What French children eat at school

This article is an investigation of why French children are not fat, the local town council toured me in the canteens and kitchens of the public schools, where I could ask any kind of question. There are many theories as to why the French, and particularly French children, do not suffer from weight problems, obesity, diabetes or hypertension as their American counterparts. Eating moderate amounts of fresh foods and freshly prepared dishes at certain times of the day is definitely one of the most compelling reasons for how to stay slim. Another way is with the daily exercise, divided into three periods (two of 15 minutes and one of 60 minutes every day) and walking or cycling to school.

So, what do French children eat at school?

The menus are designed for up to two months in advance by the manager of the canteen management, and then sent to a certified nutritionist who makes small “corrections”. The nutritionist could change the postra, a small eclair of chocolate for a kiwi, if he thinks it’s too much sugar for the week. Or you can modify the suggested menus, adding or removing carbohydrates, vegetables, fruits or proteins, so that it is well balanced. Almost all foods are prepared in the kitchen; They are not frozen foods. This means that every day they prepare mashed potatoes, most desserts, soups, salads and main courses. Sweets are included-occasionally it can be a piece of cake, a spoonful of ice cream, a delight of the local patisserie. Check these photos of the preparation of a lunch at a school. 

Where come the food from?

All our fruits and vegetables, fish and meat on France schools are from the area arround them, some of them from local fields,” , the city councilor in charge of school affairs, including the canteen. The bakery in the area distributes fresh bread every morning, which is essential for every French meal. Every two days there is at least one organic ingredient on the menu. Once a month, a complete meal is organic. The only thing they offer to take during lunch is filtered water, served in glass jars.

Equally important: the way children eat.

As the children arrive at the canteen, they sit at tables ready for 4 people and wait for a larger and more willing student to bring the first course to the table. The child who sits in the designated “red” chair is the only one who can fetch more water in the jar, more bread for the bread basket or ask for more food for the table. After finishing the first course (usually salad), the volunteers bring the main course and the children serve themselves. Then comes a cheese (usually a yogurt or for example, a small piece of Camembert), and finally the dessert (usually fresh fruit). “We do our best to vary the menus in the week and month, but there are foods that children do not like very much,” explains Cahuzac. “We always ask children to at least taste everything and eat as much as they can before rejecting the food they do not like.” “Eating balanced food, sitting and calm, is very important for the development of the child’s health,” adds Cahuzac. “This helps them digest food properly, avoid stomach pains, and avoid energy slumps in the afternoon.”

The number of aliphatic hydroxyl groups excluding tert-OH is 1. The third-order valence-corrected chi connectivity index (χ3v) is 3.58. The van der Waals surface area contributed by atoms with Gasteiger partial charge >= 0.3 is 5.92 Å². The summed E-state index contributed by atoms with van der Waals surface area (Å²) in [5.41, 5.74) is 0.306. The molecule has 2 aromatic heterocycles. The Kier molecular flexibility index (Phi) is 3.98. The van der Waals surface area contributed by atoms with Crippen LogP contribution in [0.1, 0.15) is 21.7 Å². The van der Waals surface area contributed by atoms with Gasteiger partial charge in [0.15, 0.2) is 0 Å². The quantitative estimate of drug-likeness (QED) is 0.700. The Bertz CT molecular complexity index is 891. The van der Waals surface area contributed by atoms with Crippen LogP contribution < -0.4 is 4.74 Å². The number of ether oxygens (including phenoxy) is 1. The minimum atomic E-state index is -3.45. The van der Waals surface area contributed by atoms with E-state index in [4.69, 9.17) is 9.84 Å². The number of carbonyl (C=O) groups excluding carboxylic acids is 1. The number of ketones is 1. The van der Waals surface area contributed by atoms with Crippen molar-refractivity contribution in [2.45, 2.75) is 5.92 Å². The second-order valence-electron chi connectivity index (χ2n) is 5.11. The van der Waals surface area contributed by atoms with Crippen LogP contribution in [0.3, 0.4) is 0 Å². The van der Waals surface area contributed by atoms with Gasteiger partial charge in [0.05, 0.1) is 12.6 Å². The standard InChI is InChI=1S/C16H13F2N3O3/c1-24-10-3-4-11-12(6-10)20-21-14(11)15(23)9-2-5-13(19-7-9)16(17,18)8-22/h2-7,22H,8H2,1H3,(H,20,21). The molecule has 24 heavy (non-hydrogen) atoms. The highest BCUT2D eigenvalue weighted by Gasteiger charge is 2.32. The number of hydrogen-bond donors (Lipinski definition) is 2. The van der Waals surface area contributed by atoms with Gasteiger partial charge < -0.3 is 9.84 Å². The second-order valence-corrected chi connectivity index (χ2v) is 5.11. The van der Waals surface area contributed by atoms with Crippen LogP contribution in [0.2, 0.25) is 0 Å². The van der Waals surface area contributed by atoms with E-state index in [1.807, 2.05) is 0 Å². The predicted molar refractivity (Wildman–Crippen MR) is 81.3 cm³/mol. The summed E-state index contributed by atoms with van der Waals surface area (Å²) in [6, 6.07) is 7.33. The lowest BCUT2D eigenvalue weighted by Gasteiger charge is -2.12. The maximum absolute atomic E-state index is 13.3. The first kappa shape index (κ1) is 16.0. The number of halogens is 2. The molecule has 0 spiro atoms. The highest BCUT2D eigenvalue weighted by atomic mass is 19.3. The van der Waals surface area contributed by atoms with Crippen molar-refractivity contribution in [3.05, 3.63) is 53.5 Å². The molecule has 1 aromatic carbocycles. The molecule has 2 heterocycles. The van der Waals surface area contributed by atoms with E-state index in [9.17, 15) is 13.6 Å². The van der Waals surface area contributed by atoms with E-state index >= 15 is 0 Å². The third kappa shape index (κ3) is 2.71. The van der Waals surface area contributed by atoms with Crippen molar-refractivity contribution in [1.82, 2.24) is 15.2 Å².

What happens with the exercise?

The French specialize in moving around all the time, not just during a biweekly gym class. For example, elementary school children have three established periods of recess: 15 minutes to run in the morning, 60 minutes after lunch and another 15 minutes of afternoon recess. In addition to these designated times, they motivate children to go walking or cycling to school, although it depends a lot on the distance between school and home. The bicycle parking lots of our local school, usually is always full in the morning, while the youngest are going to school with an adult next door, and those who are in the 5th grade, usually leave alone. In addition to the two periods of one hour of gymnastics, children usually walk when they go for a walk outside of school (which can include anything like an hour to the local bookstore, visit to local farms, visits to the shores of lakes for paddleboard lessons, or a walk to the local mountain). During the younger years, they emphasize walking-in fact children from 3 to 4 years of age, in pre-school stage will walk 2 kilometers in a slow to go to the local library. Sometimes they walk to the nursing homes to sing to the elders.

“Even the youngest preschool children walk together every week,” explains Cahuzac. “Those who complain constantly, still follow the group and finally get the habit of walking.” Primary school children in large cities in France also walk around a lot – it’s easier for them because there are sidewalks. Or use a trottinette (mini scooter). “My first-grade son liked them so much that his dad went and bought one for him,” said Tina Isaac-Goizé. “He gives her another good reason to like going to school, in addition to the exercise, it takes half as much time as if he were walking.”

So what can we do to promote better nutrition and movement habits for our children?

Everything starts at home: We know what healthy foods are, and we need to use our positive influence to feed our children with healthier foods and teach them to eat healthy and exercise regularly with the example. Homemade food based on fresh products, and a weekly family walk or game of catching oneself are simple habits that can make a difference in a child’s lifestyle over time. What’s up with the school? Two suggestions: if healthy options are not available at your school, send them snacks and a healthy lunch at home, so they do not eat from the fast food in the cafeteria. Then, contact elected officials at your community, state and national level and demand better nutrition at your school.